Johann Sebastian Bach was born 327 years ago today (or on March 31, depending on which calendar you use). To celebrate the occasion, Amazon.com is selling nine hours of his music for 99¢ for a few days. I recognized a few of the performers, such as Joseph Szigeti and Andras Schiff, but most I’m not familiar with. I expect that the Amazon offering is mainly good older recordings and recent recordings by lesser-known artists. It’s probably worth gambling a dollar on.
Here is a mainstream Japanese animated film with a trailer that has an evocative, haunting power that eludes virtually the whole of American animation—and that’s just the trailer. And it’s not just American animation either, but pretty much the whole Hollywood machine. What was the last Hollywood box-office blockbuster that made you think of beauty, loss, longing and mystery? (Yes, other than The Lord of the Rings.)
Whether this particular film turns out to be good or not, it’s part of a cinematic culture that aims at, and sometimes achieves, something that isn’t even on the radar in Hollywood. This trailer reminds me of how I felt during the first five minutes of Howl’s Moving Castle, even though the film ultimately turned out to be a disappointment: Just the promise of the first five minutes, even a promise unfulfilled, was worth more than some American animation studios have delivered in whole films if not their entire outputs.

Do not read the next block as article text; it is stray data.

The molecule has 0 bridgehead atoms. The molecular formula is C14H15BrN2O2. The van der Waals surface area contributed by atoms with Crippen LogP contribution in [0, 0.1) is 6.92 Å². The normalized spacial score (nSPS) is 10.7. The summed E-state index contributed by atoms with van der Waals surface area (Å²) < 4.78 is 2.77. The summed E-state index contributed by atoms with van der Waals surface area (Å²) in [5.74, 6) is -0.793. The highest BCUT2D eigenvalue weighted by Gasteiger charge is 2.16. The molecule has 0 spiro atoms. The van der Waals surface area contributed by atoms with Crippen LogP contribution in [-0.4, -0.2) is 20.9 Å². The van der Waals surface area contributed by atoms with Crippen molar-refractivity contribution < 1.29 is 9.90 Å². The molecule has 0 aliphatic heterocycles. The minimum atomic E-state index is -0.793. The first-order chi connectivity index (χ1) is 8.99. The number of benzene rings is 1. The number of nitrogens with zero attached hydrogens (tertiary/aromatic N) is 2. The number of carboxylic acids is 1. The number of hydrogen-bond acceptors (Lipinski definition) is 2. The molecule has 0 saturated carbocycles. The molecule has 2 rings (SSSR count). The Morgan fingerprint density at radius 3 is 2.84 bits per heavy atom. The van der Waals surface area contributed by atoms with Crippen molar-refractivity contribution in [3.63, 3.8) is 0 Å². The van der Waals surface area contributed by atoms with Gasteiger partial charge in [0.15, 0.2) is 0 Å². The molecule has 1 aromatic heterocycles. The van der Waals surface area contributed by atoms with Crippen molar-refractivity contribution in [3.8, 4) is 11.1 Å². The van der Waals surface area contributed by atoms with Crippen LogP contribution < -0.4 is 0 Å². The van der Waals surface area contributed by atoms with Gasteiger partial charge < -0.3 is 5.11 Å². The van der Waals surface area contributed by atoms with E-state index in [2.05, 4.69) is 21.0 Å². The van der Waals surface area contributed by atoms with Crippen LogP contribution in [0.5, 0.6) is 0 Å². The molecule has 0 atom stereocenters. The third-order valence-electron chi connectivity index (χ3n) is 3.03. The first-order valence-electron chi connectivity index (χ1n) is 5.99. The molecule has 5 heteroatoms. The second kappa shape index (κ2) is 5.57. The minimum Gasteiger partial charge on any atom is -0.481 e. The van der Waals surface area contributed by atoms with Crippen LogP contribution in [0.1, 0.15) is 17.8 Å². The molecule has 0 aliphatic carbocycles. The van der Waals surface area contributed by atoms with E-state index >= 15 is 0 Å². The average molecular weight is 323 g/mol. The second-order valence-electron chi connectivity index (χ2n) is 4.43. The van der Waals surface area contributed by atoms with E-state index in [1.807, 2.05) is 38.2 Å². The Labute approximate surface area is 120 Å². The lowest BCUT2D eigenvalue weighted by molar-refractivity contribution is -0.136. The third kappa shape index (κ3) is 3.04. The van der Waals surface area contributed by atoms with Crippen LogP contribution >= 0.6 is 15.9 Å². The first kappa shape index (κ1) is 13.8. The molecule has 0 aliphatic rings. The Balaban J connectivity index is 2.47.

When the Fnools invaded Earth, they disguised themselves as two-foot-tall real estate salemen, figuring that no one would take them seriously until too late. ((See Philip K. Dick’s “The War with the Fnools.”)) The aliens in Mao-chan adopt a similar strategy: by assuming mercilessly kawaii forms, the invaders make the Japanese defense forces reluctant to engage them in combat, lest the human soldiers be seen as bullies. The Japanese fight cuteness with cuteness: the head of the land forces enlists his eight-year-old granddaughter, Mao, to battle the invaders, arming her with a baton, a full-size model of a tank, and a clover-shaped pin that transforms her into a not-terribly-competent but very cute mahou shoujo. Mao soon is joined by a couple of other eight-year-old girls: Misora, representing the air force, and Sylvie, representing the navy, both recruited by their doting grandfathers. Mao and Misora are ordinary grade-school girls, as kids in anime go, but Sylvie is distinctly Osaka-ish.
Vicipaedia needs otaku who can write decent Latin. The anime and manga pages are pathetic. (I had several years of Latin, but that was a long time ago in a different century, and it would take more time than I can spare to regain competence.)
Another entry for the “ducks in anime” file:
From Negima Ala Alba OAD #2 (not recommended).
I discovered that the software used to animate Hatsune Miku is freeware, available here. It’s surprisingly capable. Here’s Miku dancing Maurice Bejart’s choreography; compare it to the final minutes of this. ((I recommend skpping the first six minutes unless you are a Bejart fanatic.)) Unfortunately, like Miku herself, it’s not for Macs.